Getting My Stratum Corneum Back

I concocted the most powerful preshave conceivable this morning, starting with (just like) Noxzema, adding baking soda mixed in water, and, yes, one more time with the carbamide solution. Still a good bit of tugging under Dove cream lather, but it made for a good shave in two passes. More like one, really, with the second lather used mostly for skimming. No "touch-ups."

This week I've been digging into my skin mentally, instead. And today, after one pass, my skin looked smooth and bright, not because the hair had been cut to the root, but because the epidermis had been allowed to completely reform. I value that more because of the study. Eight hours later, it's shady, but not dirty looking: socially acceptable, and not rough to the touch either. It is precisely what Doug Hansford has termed a "standard shave." Sustainable everyday, close enough.

Closing the chapter that began with "Putting the Wet Back in Wet Shaving," I regret that my little jaunt in skin biochemistry has not yielded the effortless, chemically-assisted BBS which is probably the hope of every shaver. I think the attention still accrues to technical mindfulness, though, enhancing my intuitive understanding of the little bumps and leathery textures that appear when I keep with aggressive razors and blades, or dig for BBS all the time.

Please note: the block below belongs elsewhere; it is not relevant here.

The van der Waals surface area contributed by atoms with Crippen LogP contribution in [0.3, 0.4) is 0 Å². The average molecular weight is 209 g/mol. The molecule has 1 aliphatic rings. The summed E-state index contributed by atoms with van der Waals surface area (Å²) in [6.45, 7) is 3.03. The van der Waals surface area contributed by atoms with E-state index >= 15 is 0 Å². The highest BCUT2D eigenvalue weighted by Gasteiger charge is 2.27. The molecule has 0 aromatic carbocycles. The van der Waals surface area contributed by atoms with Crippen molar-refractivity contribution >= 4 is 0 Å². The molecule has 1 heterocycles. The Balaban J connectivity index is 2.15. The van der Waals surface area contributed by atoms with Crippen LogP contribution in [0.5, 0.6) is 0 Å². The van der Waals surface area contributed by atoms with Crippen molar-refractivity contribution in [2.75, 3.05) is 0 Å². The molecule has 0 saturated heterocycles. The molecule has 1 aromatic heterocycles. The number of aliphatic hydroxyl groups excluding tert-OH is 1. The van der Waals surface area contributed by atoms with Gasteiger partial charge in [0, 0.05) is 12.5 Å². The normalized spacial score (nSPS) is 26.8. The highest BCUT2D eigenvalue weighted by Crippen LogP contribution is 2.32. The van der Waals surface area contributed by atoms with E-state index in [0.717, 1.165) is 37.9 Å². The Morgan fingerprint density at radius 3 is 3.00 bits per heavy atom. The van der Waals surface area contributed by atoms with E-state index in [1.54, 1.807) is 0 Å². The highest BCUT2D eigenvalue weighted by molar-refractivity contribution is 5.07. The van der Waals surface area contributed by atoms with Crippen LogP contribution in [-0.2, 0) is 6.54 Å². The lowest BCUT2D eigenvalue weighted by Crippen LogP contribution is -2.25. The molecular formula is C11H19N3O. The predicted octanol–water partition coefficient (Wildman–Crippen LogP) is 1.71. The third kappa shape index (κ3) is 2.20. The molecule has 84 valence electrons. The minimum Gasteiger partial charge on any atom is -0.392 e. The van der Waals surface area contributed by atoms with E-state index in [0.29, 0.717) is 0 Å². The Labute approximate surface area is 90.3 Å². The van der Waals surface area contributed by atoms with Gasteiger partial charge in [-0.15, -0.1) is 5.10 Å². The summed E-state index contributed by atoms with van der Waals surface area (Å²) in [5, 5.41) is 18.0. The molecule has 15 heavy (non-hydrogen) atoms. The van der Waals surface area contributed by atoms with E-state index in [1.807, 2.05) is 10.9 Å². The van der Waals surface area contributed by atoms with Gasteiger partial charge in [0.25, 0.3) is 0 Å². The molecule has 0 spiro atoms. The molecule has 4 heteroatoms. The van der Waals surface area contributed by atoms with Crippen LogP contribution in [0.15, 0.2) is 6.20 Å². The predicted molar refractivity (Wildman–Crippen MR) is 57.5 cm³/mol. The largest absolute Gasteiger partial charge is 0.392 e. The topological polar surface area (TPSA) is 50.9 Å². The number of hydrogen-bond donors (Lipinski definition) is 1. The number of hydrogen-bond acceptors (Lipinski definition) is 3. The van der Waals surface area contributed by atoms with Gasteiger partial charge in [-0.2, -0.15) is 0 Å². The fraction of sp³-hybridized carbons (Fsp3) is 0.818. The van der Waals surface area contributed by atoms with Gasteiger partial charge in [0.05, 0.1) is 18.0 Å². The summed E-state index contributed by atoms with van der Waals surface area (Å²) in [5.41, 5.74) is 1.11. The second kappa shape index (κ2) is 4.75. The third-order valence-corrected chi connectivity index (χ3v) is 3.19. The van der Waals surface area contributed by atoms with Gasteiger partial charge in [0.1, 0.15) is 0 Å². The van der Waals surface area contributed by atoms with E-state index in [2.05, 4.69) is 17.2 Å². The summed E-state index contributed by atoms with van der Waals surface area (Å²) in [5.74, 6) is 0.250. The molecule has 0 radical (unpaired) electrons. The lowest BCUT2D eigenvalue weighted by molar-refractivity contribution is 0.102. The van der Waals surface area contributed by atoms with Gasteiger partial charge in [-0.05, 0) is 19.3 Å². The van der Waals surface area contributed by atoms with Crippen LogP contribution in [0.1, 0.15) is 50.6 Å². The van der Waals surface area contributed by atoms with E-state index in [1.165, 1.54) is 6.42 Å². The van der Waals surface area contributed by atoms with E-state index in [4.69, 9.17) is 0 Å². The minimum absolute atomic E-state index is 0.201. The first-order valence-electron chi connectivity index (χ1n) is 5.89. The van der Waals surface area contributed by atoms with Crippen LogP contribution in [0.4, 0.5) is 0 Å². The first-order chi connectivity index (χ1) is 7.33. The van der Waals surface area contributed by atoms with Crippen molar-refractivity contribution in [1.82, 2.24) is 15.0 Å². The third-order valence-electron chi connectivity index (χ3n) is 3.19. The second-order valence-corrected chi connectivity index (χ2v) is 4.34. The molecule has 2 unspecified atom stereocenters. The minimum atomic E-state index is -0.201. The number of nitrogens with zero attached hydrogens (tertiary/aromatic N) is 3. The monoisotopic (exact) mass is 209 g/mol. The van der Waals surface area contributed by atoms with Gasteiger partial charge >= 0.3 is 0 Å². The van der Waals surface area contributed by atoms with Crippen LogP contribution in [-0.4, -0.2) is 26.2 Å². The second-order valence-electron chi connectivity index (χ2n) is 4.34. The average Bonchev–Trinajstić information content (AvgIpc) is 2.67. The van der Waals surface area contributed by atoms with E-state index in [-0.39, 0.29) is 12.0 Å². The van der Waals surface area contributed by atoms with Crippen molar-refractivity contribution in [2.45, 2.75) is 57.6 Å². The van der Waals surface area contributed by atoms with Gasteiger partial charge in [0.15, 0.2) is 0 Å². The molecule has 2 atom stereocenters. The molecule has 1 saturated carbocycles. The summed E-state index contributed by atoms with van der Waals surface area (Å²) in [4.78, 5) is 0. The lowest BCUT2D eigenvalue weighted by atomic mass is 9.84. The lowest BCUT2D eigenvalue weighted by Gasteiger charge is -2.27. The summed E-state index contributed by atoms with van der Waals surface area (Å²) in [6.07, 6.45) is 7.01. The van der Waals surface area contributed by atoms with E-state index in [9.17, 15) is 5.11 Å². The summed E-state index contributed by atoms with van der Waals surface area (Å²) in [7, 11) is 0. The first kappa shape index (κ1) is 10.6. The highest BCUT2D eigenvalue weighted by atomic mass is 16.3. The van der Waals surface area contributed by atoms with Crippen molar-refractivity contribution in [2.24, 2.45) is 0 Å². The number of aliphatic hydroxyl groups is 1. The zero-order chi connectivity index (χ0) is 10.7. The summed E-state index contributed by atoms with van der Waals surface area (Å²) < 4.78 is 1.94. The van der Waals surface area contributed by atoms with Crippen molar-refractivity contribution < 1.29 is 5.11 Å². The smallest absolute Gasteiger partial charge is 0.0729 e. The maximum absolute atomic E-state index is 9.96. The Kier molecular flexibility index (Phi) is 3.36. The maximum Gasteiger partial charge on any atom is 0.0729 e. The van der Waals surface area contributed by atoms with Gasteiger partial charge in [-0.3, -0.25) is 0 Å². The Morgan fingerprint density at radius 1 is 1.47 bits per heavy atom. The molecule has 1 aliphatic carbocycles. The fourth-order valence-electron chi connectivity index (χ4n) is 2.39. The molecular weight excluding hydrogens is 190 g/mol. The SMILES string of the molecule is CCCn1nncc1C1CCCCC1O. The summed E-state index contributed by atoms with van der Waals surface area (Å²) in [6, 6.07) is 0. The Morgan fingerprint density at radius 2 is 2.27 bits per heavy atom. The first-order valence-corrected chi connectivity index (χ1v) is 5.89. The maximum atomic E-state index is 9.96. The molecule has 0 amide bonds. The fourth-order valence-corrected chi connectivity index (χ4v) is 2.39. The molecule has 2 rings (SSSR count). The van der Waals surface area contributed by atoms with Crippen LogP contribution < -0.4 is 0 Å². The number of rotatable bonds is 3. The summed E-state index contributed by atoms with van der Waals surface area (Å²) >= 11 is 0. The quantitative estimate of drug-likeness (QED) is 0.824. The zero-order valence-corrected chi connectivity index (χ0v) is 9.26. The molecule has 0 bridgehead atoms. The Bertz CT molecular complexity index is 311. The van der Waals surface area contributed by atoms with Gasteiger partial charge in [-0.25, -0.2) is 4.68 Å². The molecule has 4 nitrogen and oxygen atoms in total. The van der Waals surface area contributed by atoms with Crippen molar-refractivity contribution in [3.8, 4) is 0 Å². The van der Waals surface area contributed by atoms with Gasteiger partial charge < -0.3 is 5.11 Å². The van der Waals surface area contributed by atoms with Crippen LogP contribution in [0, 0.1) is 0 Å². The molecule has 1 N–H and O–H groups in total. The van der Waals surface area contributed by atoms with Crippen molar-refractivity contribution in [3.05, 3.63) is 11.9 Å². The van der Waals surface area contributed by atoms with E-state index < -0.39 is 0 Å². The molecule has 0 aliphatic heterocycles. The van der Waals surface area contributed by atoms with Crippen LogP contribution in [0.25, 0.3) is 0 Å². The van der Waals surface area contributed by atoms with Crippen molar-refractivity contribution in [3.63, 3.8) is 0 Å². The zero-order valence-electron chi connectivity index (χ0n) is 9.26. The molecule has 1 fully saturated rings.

With new chemicals in my bag of tricks, I will approach these "keratinic" skin defects with "paracellular" carbamide treatment, and lay off the blade. A proper layer of natural moisturizing factor will be maintained with a more aqueous approach to moisturizing. The special "transcellular" weapon is one I already had, pumpkin juice, but it makes more sense now that I have a concept of aquaporin upregulation.

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